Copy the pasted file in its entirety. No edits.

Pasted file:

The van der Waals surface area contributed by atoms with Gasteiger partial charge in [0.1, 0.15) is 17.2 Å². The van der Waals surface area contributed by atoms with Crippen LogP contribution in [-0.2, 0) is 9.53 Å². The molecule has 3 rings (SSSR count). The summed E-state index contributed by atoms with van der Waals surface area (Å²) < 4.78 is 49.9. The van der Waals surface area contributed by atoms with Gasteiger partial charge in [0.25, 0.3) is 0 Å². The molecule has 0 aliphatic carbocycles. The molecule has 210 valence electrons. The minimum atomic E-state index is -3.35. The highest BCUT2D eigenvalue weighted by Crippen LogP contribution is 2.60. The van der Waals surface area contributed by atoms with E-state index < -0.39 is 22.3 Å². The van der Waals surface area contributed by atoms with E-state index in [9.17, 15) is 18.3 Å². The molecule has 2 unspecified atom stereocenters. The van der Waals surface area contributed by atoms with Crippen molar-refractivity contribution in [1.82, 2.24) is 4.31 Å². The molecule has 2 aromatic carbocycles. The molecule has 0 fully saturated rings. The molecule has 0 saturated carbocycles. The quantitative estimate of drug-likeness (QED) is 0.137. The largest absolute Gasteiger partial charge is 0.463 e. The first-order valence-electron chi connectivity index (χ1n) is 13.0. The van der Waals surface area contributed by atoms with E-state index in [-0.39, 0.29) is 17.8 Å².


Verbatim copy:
The van der Waals surface area contributed by atoms with Gasteiger partial charge in [0.1, 0.15) is 17.2 Å². The van der Waals surface area contributed by atoms with Crippen LogP contribution in [-0.2, 0) is 9.53 Å². The molecule has 3 rings (SSSR count). The summed E-state index contributed by atoms with van der Waals surface area (Å²) < 4.78 is 49.9. The van der Waals surface area contributed by atoms with Gasteiger partial charge in [0.25, 0.3) is 0 Å². The molecule has 0 aliphatic carbocycles. The molecule has 210 valence electrons. The minimum atomic E-state index is -3.35. The highest BCUT2D eigenvalue weighted by Crippen LogP contribution is 2.60. The van der Waals surface area contributed by atoms with E-state index < -0.39 is 22.3 Å². The van der Waals surface area contributed by atoms with E-state index in [9.17, 15) is 18.3 Å². The molecule has 2 unspecified atom stereocenters. The van der Waals surface area contributed by atoms with Crippen molar-refractivity contribution in [1.82, 2.24) is 4.31 Å². The molecule has 2 aromatic carbocycles. The molecule has 0 fully saturated rings. The molecule has 0 saturated carbocycles. The quantitative estimate of drug-likeness (QED) is 0.137. The largest absolute Gasteiger partial charge is 0.463 e. The first-order valence-electron chi connectivity index (χ1n) is 13.0. The van der Waals surface area contributed by atoms with E-state index in [-0.39, 0.29) is 17.8 Å².